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Scripto | Transcribe Page
Minutes of the fifth annual convention of the colored citizens of the state of New York : held in the city of Schenectady, on the 18th, 19th, and 20th of September, 1844.
1844 Schenectady NY National Convention_cropped.10.pdf
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James H. Henderson, James Jackson, R. Livingston, L.D. Beckett, John. Carrasol, John H. Smothers, Cato Jackson, Thomas Whitbeck, Samuel Serringson; York La Ture, C. F. Selden, John Landon, Thomas Johnson, H.J.M. Rogers, Peter Hornbeck, R.P.G. Wright, Wm. P. Johnson, H. H. Garnet*—39. The protest was not admitted.
Ulyssis B. Videl, then rose and tendered his resignation as Chairman of the Business Committee. His resignation was accepted, and Mr. Wm. P. Johnson appointed in his place.
Wm. P. Powell, offered his resignation as a member of the Business Committee. Accepted, and Samuel Serrington appointed to fill the vacancy. Messrs. Videl, Smith and Powell then severally gave in their resignations as members of the convention. The resignations of U. B. Videl and W. P. Powell, were acted upon and accepted.
The Business Committee offered the following resolutions:
3. Resolved, That as the equal privilege to vote would, if rightly exercised, ensure to our people an additional measure of protection and respectability, and would open to us means and incentives to improvement now wholly lost to us, therefore, it is both our interest and duty to do our utmost to secure this privilege. Adopted unanimously. Adjourned.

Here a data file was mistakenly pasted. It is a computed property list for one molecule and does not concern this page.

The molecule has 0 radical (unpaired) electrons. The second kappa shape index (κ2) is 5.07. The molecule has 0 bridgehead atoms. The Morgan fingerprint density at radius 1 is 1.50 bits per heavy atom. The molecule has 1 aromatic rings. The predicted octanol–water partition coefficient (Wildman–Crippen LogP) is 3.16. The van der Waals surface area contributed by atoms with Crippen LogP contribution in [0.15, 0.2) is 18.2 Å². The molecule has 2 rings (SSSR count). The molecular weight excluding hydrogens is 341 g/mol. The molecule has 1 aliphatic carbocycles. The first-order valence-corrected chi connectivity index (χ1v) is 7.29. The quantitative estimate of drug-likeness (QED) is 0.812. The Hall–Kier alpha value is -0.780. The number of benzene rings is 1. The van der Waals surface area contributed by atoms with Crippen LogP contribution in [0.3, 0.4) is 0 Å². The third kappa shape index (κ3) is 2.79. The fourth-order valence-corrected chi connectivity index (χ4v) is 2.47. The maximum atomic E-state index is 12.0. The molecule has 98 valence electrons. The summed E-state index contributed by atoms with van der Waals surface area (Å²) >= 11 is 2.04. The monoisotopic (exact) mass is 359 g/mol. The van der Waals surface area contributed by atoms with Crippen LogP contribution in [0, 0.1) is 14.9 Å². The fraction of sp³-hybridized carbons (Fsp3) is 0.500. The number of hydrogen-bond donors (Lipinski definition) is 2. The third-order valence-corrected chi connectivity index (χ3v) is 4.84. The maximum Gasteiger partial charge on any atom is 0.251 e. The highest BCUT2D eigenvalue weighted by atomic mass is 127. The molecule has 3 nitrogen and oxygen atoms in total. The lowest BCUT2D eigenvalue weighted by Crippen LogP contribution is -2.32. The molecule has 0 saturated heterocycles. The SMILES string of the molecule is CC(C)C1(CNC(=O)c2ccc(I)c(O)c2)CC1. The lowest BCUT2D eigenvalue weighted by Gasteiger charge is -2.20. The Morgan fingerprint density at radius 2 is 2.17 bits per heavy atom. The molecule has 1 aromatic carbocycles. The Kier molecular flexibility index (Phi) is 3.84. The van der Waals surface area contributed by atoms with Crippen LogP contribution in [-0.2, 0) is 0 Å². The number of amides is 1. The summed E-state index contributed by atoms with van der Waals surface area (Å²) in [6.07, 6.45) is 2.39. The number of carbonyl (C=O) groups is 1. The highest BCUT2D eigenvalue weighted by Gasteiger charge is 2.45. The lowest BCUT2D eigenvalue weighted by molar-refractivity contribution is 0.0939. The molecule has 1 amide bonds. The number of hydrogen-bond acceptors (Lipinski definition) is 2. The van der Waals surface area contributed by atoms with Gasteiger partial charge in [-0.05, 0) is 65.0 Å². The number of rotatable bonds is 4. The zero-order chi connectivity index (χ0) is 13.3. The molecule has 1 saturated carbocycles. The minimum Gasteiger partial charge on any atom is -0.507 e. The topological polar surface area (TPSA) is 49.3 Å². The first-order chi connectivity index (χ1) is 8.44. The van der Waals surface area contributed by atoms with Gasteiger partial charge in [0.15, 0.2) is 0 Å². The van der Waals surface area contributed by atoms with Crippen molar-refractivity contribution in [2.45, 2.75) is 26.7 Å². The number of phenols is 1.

Thursday Morning.—President in chair. Prayer by Richard Thompson of Albany. Minutes of the preceding evening were read and approved. On motion, the Secretary was permitted to enter on the minutes the reasons for the resignation of Messrs. Vide!, Smith, and Powell as members of the Convention.
The Business Committee submitted the following resolutions for the consideration of the Convention.
4. Whereas, in a republic its great and destinctive feature is the "consent of the people," they signifying their approbation for or their dissent from such rules and laws as have being by the exercise of their voting power,—and whereas a numerous minority of the people of the state of New York (viz: the colored portion thereof) are not permitted fairly to vote, and are as a consequence governed without their consent, Therefore
Resolved, That for the completion of that feature of Republicanism in our state government hereabove instanced,
- On account of an omission in the roll, H. H. Garnet did not vote on taking the question; but his name by his request was subsequently added.
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